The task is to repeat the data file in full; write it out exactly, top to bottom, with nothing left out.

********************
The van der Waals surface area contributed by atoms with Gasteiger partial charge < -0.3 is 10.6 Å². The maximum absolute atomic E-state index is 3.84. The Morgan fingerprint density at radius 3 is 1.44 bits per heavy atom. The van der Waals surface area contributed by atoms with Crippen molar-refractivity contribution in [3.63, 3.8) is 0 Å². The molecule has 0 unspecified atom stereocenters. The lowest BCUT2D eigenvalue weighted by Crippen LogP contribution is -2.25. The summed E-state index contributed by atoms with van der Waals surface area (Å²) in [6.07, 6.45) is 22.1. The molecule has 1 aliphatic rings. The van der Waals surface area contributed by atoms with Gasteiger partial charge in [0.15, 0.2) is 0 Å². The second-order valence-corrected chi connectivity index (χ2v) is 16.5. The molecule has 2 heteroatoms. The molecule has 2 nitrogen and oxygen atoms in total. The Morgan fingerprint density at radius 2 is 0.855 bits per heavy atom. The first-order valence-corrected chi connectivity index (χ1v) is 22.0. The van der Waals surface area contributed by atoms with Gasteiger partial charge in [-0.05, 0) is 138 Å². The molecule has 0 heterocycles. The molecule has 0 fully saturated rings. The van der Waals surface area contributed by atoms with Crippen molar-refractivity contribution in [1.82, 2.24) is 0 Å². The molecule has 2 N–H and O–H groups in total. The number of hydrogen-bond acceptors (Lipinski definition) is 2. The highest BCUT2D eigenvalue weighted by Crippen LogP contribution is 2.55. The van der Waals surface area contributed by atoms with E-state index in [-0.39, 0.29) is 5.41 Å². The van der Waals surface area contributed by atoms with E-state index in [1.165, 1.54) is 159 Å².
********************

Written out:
The van der Waals surface area contributed by atoms with Gasteiger partial charge < -0.3 is 10.6 Å². The maximum absolute atomic E-state index is 3.84. The Morgan fingerprint density at radius 3 is 1.44 bits per heavy atom. The van der Waals surface area contributed by atoms with Crippen molar-refractivity contribution in [3.63, 3.8) is 0 Å². The molecule has 0 unspecified atom stereocenters. The lowest BCUT2D eigenvalue weighted by Crippen LogP contribution is -2.25. The summed E-state index contributed by atoms with van der Waals surface area (Å²) in [6.07, 6.45) is 22.1. The molecule has 1 aliphatic rings. The van der Waals surface area contributed by atoms with Gasteiger partial charge in [0.15, 0.2) is 0 Å². The second-order valence-corrected chi connectivity index (χ2v) is 16.5. The molecule has 2 heteroatoms. The molecule has 2 nitrogen and oxygen atoms in total. The Morgan fingerprint density at radius 2 is 0.855 bits per heavy atom. The first-order valence-corrected chi connectivity index (χ1v) is 22.0. The van der Waals surface area contributed by atoms with Gasteiger partial charge in [-0.05, 0) is 138 Å². The molecule has 0 heterocycles. The molecule has 0 fully saturated rings. The van der Waals surface area contributed by atoms with Crippen molar-refractivity contribution in [1.82, 2.24) is 0 Å². The molecule has 2 N–H and O–H groups in total. The number of hydrogen-bond acceptors (Lipinski definition) is 2. The highest BCUT2D eigenvalue weighted by Crippen LogP contribution is 2.55. The van der Waals surface area contributed by atoms with E-state index in [-0.39, 0.29) is 5.41 Å². The van der Waals surface area contributed by atoms with E-state index in [1.165, 1.54) is 159 Å².